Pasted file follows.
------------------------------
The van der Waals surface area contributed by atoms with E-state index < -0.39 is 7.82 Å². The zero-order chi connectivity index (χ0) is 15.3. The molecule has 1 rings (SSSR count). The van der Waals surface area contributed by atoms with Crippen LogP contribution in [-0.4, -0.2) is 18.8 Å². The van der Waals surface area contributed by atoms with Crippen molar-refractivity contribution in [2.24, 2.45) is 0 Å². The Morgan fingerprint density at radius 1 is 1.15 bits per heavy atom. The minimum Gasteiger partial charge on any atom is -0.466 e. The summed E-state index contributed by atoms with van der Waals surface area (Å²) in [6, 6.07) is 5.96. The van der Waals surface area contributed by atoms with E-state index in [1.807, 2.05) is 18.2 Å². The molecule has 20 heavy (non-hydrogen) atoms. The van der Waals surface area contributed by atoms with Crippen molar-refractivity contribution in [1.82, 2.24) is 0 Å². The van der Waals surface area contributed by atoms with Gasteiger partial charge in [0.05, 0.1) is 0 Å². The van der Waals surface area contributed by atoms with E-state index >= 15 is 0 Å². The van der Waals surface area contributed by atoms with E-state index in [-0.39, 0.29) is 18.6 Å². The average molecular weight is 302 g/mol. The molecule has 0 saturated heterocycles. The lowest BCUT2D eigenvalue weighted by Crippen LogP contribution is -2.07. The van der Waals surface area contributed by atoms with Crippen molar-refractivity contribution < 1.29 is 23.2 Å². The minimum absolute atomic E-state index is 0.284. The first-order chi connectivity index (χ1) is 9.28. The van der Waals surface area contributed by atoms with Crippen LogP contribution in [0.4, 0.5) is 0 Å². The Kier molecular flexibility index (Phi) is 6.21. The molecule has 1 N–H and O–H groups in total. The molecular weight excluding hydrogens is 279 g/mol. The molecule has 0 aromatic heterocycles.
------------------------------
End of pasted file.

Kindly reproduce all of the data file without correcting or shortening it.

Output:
The van der Waals surface area contributed by atoms with E-state index < -0.39 is 7.82 Å². The zero-order chi connectivity index (χ0) is 15.3. The molecule has 1 rings (SSSR count). The van der Waals surface area contributed by atoms with Crippen LogP contribution in [-0.4, -0.2) is 18.8 Å². The van der Waals surface area contributed by atoms with Crippen molar-refractivity contribution in [2.24, 2.45) is 0 Å². The Morgan fingerprint density at radius 1 is 1.15 bits per heavy atom. The minimum Gasteiger partial charge on any atom is -0.466 e. The summed E-state index contributed by atoms with van der Waals surface area (Å²) in [6, 6.07) is 5.96. The van der Waals surface area contributed by atoms with E-state index in [1.807, 2.05) is 18.2 Å². The molecule has 20 heavy (non-hydrogen) atoms. The van der Waals surface area contributed by atoms with Crippen molar-refractivity contribution in [1.82, 2.24) is 0 Å². The van der Waals surface area contributed by atoms with Gasteiger partial charge in [0.05, 0.1) is 0 Å². The van der Waals surface area contributed by atoms with E-state index >= 15 is 0 Å². The van der Waals surface area contributed by atoms with E-state index in [-0.39, 0.29) is 18.6 Å². The average molecular weight is 302 g/mol. The molecule has 0 saturated heterocycles. The lowest BCUT2D eigenvalue weighted by Crippen LogP contribution is -2.07. The van der Waals surface area contributed by atoms with Crippen molar-refractivity contribution < 1.29 is 23.2 Å². The minimum absolute atomic E-state index is 0.284. The first-order chi connectivity index (χ1) is 9.28. The van der Waals surface area contributed by atoms with Crippen LogP contribution in [0.4, 0.5) is 0 Å². The Kier molecular flexibility index (Phi) is 6.21. The molecule has 1 N–H and O–H groups in total. The molecular weight excluding hydrogens is 279 g/mol. The molecule has 0 aromatic heterocycles.